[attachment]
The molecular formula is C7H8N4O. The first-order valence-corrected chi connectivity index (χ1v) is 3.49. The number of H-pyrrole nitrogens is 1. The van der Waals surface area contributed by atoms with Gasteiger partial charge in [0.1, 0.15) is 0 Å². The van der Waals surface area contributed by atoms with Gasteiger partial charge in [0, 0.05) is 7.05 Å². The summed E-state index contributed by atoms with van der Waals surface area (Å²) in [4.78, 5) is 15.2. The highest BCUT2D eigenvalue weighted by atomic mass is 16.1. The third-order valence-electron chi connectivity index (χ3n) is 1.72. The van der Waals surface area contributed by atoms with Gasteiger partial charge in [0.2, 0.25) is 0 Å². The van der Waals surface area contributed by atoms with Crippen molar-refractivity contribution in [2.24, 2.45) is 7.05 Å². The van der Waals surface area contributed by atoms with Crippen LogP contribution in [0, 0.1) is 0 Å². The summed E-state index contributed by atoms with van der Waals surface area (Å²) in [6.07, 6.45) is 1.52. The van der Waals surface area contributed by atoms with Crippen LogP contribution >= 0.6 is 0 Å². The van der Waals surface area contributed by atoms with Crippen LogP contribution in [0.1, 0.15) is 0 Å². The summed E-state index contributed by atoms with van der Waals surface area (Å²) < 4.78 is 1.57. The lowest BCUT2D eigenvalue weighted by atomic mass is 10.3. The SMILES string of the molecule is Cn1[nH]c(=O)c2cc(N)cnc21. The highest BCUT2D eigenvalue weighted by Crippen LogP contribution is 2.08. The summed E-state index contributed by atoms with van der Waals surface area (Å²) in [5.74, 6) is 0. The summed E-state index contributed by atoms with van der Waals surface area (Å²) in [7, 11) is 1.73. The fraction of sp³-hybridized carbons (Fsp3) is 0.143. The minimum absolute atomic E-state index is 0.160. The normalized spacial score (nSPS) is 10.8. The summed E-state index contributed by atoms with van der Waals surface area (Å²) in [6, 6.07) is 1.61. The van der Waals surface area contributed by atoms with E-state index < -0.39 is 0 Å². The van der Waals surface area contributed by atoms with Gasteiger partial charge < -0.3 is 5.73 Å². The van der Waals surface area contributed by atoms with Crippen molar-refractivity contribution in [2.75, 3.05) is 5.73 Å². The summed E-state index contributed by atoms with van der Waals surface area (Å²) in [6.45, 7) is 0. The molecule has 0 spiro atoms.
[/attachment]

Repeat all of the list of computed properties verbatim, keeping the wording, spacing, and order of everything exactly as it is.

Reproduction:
The molecular formula is C7H8N4O. The first-order valence-corrected chi connectivity index (χ1v) is 3.49. The number of H-pyrrole nitrogens is 1. The van der Waals surface area contributed by atoms with Gasteiger partial charge in [0.1, 0.15) is 0 Å². The van der Waals surface area contributed by atoms with Gasteiger partial charge in [0, 0.05) is 7.05 Å². The summed E-state index contributed by atoms with van der Waals surface area (Å²) in [4.78, 5) is 15.2. The highest BCUT2D eigenvalue weighted by atomic mass is 16.1. The third-order valence-electron chi connectivity index (χ3n) is 1.72. The van der Waals surface area contributed by atoms with Gasteiger partial charge in [0.2, 0.25) is 0 Å². The van der Waals surface area contributed by atoms with Crippen molar-refractivity contribution in [2.24, 2.45) is 7.05 Å². The van der Waals surface area contributed by atoms with Crippen LogP contribution in [0, 0.1) is 0 Å². The summed E-state index contributed by atoms with van der Waals surface area (Å²) in [6.07, 6.45) is 1.52. The van der Waals surface area contributed by atoms with Crippen LogP contribution >= 0.6 is 0 Å². The van der Waals surface area contributed by atoms with Crippen LogP contribution in [0.1, 0.15) is 0 Å². The summed E-state index contributed by atoms with van der Waals surface area (Å²) < 4.78 is 1.57. The lowest BCUT2D eigenvalue weighted by atomic mass is 10.3. The SMILES string of the molecule is Cn1[nH]c(=O)c2cc(N)cnc21. The highest BCUT2D eigenvalue weighted by Crippen LogP contribution is 2.08. The summed E-state index contributed by atoms with van der Waals surface area (Å²) in [5.74, 6) is 0. The summed E-state index contributed by atoms with van der Waals surface area (Å²) in [7, 11) is 1.73. The fraction of sp³-hybridized carbons (Fsp3) is 0.143. The minimum absolute atomic E-state index is 0.160. The normalized spacial score (nSPS) is 10.8. The summed E-state index contributed by atoms with van der Waals surface area (Å²) in [6, 6.07) is 1.61. The van der Waals surface area contributed by atoms with E-state index < -0.39 is 0 Å². The van der Waals surface area contributed by atoms with Gasteiger partial charge < -0.3 is 5.73 Å². The van der Waals surface area contributed by atoms with Crippen molar-refractivity contribution in [2.75, 3.05) is 5.73 Å². The summed E-state index contributed by atoms with van der Waals surface area (Å²) in [6.45, 7) is 0. The molecule has 0 spiro atoms.